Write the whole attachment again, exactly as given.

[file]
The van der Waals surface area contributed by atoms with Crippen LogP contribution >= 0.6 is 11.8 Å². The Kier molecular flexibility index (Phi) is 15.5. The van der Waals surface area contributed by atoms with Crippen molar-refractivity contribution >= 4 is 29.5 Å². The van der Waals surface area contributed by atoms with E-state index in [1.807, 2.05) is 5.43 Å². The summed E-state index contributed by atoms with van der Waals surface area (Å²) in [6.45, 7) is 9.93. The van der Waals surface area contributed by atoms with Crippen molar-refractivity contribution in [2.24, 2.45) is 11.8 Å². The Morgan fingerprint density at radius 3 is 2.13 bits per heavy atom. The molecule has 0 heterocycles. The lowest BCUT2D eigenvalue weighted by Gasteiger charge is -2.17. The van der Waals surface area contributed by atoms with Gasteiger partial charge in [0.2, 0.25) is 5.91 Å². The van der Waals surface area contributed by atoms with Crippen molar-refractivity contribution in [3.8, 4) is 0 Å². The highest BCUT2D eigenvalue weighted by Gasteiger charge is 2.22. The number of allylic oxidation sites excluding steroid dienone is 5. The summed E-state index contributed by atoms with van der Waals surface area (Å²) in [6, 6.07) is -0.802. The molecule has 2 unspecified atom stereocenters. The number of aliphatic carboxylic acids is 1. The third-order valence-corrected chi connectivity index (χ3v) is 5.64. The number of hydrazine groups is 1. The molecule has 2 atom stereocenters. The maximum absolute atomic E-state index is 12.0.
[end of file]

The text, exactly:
The van der Waals surface area contributed by atoms with Crippen LogP contribution >= 0.6 is 11.8 Å². The Kier molecular flexibility index (Phi) is 15.5. The van der Waals surface area contributed by atoms with Crippen molar-refractivity contribution >= 4 is 29.5 Å². The van der Waals surface area contributed by atoms with E-state index in [1.807, 2.05) is 5.43 Å². The summed E-state index contributed by atoms with van der Waals surface area (Å²) in [6.45, 7) is 9.93. The van der Waals surface area contributed by atoms with Crippen molar-refractivity contribution in [2.24, 2.45) is 11.8 Å². The Morgan fingerprint density at radius 3 is 2.13 bits per heavy atom. The molecule has 0 heterocycles. The lowest BCUT2D eigenvalue weighted by Gasteiger charge is -2.17. The van der Waals surface area contributed by atoms with Gasteiger partial charge in [0.2, 0.25) is 5.91 Å². The van der Waals surface area contributed by atoms with Crippen molar-refractivity contribution in [3.8, 4) is 0 Å². The highest BCUT2D eigenvalue weighted by Gasteiger charge is 2.22. The number of allylic oxidation sites excluding steroid dienone is 5. The summed E-state index contributed by atoms with van der Waals surface area (Å²) in [6, 6.07) is -0.802. The molecule has 2 unspecified atom stereocenters. The number of aliphatic carboxylic acids is 1. The third-order valence-corrected chi connectivity index (χ3v) is 5.64. The number of hydrazine groups is 1. The molecule has 2 atom stereocenters. The maximum absolute atomic E-state index is 12.0.